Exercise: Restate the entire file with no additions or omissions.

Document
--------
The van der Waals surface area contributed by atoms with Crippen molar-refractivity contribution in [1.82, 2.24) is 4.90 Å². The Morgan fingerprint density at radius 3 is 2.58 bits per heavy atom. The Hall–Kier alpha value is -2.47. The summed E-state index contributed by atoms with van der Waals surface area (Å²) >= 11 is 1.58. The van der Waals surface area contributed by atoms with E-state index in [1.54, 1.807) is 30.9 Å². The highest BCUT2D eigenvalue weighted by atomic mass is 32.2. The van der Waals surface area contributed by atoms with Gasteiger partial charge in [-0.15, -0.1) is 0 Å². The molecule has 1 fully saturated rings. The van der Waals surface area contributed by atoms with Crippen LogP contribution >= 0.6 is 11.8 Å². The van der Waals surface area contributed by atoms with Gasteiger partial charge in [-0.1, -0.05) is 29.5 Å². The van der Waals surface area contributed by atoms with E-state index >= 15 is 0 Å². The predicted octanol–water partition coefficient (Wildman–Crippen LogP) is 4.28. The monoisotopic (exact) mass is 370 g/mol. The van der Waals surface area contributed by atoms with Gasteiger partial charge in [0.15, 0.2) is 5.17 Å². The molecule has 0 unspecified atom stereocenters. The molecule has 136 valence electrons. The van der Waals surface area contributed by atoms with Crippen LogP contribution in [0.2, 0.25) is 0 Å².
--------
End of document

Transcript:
The van der Waals surface area contributed by atoms with Crippen molar-refractivity contribution in [1.82, 2.24) is 4.90 Å². The Morgan fingerprint density at radius 3 is 2.58 bits per heavy atom. The Hall–Kier alpha value is -2.47. The summed E-state index contributed by atoms with van der Waals surface area (Å²) >= 11 is 1.58. The van der Waals surface area contributed by atoms with E-state index in [1.54, 1.807) is 30.9 Å². The highest BCUT2D eigenvalue weighted by atomic mass is 32.2. The van der Waals surface area contributed by atoms with Gasteiger partial charge in [-0.15, -0.1) is 0 Å². The molecule has 1 fully saturated rings. The van der Waals surface area contributed by atoms with Crippen LogP contribution >= 0.6 is 11.8 Å². The van der Waals surface area contributed by atoms with Gasteiger partial charge in [-0.1, -0.05) is 29.5 Å². The van der Waals surface area contributed by atoms with E-state index >= 15 is 0 Å². The predicted octanol–water partition coefficient (Wildman–Crippen LogP) is 4.28. The monoisotopic (exact) mass is 370 g/mol. The van der Waals surface area contributed by atoms with Gasteiger partial charge in [0.15, 0.2) is 5.17 Å². The molecule has 0 unspecified atom stereocenters. The molecule has 136 valence electrons. The van der Waals surface area contributed by atoms with Crippen LogP contribution in [0.2, 0.25) is 0 Å².